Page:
WASHINGTON, United States (CMC) — Haiti is the only Caricom country that will benefit from a fifth and final round of debt relief for 25 low-income countries by the International Monetary Fund (IMF).
The IMF executive board approved the relief on debt service for the 25 member countries that are eligible for support from the Catastrophe Containment and Relief Trust (CCRT) with the Washington-based financial institution indicating that a further four countries are expected to request such relief in the coming weeks.
“The approval enables the disbursement of grants from the CCRT for repayment of total debt service falling due to the IMF over the next six months, with potential extensions, up to a maximum of full two years from April 14, 2020, subject to availability of sufficient grant resources,” the IMF said, adding that the funds are intended to help some of the world’s most vulnerable countries tackle the consequences of the coronavirus pandemic.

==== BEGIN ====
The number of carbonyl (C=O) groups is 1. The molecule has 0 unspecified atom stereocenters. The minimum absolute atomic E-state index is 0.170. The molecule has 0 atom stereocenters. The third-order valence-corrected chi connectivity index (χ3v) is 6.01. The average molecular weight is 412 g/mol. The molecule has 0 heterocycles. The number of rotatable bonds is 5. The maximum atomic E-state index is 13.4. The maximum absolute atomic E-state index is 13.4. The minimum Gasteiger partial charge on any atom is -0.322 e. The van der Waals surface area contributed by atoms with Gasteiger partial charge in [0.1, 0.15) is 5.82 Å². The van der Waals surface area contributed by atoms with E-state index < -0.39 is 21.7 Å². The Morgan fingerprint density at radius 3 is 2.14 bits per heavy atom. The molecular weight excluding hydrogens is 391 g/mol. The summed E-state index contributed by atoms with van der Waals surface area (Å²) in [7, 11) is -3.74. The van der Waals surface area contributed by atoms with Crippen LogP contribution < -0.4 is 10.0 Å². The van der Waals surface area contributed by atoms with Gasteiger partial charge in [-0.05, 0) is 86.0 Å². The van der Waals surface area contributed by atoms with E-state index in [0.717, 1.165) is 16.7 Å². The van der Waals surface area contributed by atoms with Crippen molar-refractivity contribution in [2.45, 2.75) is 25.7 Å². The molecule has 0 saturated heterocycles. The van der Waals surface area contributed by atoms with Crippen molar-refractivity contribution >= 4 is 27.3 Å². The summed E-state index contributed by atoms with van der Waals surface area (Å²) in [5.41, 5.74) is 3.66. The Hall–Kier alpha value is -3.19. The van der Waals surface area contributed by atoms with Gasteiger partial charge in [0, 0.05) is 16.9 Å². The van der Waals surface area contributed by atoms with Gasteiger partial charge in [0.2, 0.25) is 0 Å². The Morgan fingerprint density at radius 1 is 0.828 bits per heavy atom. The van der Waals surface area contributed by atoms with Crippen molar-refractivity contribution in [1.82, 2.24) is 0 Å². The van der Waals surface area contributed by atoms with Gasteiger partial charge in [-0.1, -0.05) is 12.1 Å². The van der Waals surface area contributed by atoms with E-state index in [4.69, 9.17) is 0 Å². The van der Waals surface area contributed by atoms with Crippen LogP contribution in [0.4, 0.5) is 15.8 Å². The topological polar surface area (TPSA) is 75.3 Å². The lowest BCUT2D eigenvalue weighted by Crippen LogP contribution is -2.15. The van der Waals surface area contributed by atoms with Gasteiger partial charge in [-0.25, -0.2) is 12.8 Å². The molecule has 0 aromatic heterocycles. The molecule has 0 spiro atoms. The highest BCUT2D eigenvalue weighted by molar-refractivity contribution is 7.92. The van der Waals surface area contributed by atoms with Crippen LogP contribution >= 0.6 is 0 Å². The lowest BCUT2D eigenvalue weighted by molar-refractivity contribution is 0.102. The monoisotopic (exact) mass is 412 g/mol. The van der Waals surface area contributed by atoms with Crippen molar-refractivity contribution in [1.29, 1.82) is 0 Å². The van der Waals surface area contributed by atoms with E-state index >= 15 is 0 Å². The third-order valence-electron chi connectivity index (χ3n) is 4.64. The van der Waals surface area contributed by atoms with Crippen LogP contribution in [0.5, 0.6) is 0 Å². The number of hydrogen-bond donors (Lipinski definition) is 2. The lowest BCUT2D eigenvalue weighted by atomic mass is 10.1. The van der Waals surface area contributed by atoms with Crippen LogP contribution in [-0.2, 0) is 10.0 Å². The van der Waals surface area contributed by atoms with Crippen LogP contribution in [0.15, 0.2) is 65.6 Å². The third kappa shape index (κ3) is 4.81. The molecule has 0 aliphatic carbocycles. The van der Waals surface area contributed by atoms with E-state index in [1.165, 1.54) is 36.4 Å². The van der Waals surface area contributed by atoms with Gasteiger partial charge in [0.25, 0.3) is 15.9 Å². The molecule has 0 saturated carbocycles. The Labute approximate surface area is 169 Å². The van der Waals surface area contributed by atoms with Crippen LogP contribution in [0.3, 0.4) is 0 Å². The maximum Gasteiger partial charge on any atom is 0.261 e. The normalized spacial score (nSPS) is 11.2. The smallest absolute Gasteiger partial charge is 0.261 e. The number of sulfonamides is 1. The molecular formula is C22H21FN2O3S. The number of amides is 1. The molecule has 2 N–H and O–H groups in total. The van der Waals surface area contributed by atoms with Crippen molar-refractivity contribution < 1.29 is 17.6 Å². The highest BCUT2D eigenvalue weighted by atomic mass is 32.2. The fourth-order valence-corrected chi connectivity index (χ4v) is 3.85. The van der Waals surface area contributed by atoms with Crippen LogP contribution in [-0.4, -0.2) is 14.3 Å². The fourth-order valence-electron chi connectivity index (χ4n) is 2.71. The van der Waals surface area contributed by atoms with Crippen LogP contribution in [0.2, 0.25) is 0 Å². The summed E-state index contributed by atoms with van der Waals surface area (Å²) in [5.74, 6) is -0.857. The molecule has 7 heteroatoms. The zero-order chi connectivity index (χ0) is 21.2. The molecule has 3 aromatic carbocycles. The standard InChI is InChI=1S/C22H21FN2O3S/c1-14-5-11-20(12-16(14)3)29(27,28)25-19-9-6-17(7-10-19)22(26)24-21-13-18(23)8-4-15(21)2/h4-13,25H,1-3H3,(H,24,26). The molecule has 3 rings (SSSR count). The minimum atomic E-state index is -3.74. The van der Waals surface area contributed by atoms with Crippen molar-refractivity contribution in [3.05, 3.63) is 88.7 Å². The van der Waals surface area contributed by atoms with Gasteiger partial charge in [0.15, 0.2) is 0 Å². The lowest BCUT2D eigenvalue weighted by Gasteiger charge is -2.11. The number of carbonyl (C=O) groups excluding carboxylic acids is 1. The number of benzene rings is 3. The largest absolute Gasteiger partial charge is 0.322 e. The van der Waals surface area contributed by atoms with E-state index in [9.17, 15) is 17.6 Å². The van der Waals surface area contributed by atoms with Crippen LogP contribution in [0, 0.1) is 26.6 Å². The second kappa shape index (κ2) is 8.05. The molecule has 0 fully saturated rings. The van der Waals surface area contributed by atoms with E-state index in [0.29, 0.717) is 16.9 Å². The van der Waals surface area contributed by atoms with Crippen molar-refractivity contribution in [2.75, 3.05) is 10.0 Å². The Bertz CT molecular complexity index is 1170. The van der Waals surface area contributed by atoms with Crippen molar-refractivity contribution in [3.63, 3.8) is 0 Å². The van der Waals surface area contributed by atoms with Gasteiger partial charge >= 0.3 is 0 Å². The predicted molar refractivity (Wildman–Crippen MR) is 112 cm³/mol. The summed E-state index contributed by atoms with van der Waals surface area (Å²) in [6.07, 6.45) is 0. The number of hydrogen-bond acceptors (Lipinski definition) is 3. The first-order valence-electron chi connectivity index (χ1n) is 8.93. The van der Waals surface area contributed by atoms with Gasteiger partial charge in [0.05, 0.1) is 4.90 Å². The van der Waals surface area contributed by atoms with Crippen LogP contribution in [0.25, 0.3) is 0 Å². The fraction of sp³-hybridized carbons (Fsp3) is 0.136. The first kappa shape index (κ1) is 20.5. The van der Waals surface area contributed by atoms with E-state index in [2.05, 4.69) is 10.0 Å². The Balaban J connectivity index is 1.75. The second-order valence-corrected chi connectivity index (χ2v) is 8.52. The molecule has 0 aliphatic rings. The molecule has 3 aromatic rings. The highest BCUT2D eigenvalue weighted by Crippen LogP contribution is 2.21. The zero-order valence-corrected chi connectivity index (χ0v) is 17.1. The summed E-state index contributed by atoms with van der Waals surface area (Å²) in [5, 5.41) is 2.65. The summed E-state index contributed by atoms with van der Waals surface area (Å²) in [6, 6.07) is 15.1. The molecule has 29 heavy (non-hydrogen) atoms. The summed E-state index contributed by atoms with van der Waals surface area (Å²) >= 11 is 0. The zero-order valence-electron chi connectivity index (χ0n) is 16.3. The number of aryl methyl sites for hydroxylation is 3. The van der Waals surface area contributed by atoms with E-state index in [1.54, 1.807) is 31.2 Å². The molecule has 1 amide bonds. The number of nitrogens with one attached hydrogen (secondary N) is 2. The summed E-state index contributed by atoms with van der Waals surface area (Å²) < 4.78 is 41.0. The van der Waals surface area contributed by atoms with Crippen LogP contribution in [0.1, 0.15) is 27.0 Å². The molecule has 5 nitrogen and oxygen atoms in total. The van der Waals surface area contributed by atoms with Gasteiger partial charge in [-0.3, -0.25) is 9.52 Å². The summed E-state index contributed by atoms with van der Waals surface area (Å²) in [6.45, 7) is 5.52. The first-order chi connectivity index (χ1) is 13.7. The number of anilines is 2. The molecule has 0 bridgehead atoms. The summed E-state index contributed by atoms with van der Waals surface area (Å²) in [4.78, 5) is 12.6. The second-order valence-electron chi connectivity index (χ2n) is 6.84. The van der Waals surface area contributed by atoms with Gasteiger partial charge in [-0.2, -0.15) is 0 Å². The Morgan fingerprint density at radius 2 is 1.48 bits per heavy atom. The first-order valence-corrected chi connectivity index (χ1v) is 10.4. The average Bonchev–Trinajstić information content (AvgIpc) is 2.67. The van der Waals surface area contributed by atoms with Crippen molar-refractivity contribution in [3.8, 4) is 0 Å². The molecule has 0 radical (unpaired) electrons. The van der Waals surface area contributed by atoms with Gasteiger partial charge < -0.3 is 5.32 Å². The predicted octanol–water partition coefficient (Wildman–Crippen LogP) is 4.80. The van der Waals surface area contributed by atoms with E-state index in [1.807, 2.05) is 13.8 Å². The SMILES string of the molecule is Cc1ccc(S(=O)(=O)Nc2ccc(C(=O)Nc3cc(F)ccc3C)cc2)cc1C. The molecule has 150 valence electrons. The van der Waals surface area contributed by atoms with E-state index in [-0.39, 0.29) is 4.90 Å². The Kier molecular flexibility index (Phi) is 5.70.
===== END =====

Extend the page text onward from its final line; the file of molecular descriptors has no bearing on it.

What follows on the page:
The extension of relief until April 13 next year means an additional US$115 million will be made available.
The IMF said it launched an urgent fundraising effort that would enable the CCRT to provide relief on debt service for a full two years while leaving the CCRT adequately funded for future needs.
“This will require a commitment of about US$1.4 billion. Donors have already stepped up with pledges and contributions including a US$185 million pledge by the United Kingdom and US$100 million provided by Japan as immediately available resources. Other donors, including the People’s Republic of China and the Netherlands, are also stepping forward with important contributions,” the IMF added.
The CCRT enables the IMF to deliver grants to eligible low-income countries to cover their IMF debt service obligations in the wake of catastrophic natural disasters and during major global public health emergencies.
Eligibility for CCRT support is limited to IMF member countries with annual per capita GNI below the World Bank’s operational cut-off, or twice the cut-off for small states, generally the poorest and most vulnerable member countries.